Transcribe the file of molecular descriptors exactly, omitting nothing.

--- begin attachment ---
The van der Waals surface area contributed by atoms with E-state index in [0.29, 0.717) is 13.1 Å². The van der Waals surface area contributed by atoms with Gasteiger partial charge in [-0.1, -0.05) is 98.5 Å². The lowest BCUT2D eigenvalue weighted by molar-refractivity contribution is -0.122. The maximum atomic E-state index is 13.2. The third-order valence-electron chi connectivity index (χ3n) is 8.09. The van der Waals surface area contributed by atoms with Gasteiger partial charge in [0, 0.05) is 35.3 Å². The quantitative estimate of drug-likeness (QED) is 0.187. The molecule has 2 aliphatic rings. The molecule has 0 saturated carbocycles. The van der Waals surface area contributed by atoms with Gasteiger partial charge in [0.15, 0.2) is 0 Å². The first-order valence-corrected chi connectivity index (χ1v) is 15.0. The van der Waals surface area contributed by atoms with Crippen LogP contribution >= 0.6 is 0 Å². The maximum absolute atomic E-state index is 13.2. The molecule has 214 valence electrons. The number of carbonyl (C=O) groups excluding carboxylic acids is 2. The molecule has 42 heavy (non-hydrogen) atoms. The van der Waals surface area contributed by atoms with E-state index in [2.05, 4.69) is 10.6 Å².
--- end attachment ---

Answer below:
The van der Waals surface area contributed by atoms with E-state index in [0.29, 0.717) is 13.1 Å². The van der Waals surface area contributed by atoms with Gasteiger partial charge in [-0.1, -0.05) is 98.5 Å². The lowest BCUT2D eigenvalue weighted by molar-refractivity contribution is -0.122. The maximum atomic E-state index is 13.2. The third-order valence-electron chi connectivity index (χ3n) is 8.09. The van der Waals surface area contributed by atoms with Gasteiger partial charge in [0, 0.05) is 35.3 Å². The quantitative estimate of drug-likeness (QED) is 0.187. The molecule has 2 aliphatic rings. The molecule has 0 saturated carbocycles. The van der Waals surface area contributed by atoms with Gasteiger partial charge in [0.15, 0.2) is 0 Å². The first-order valence-corrected chi connectivity index (χ1v) is 15.0. The van der Waals surface area contributed by atoms with Crippen LogP contribution >= 0.6 is 0 Å². The maximum absolute atomic E-state index is 13.2. The molecule has 214 valence electrons. The number of carbonyl (C=O) groups excluding carboxylic acids is 2. The molecule has 42 heavy (non-hydrogen) atoms. The van der Waals surface area contributed by atoms with E-state index in [2.05, 4.69) is 10.6 Å².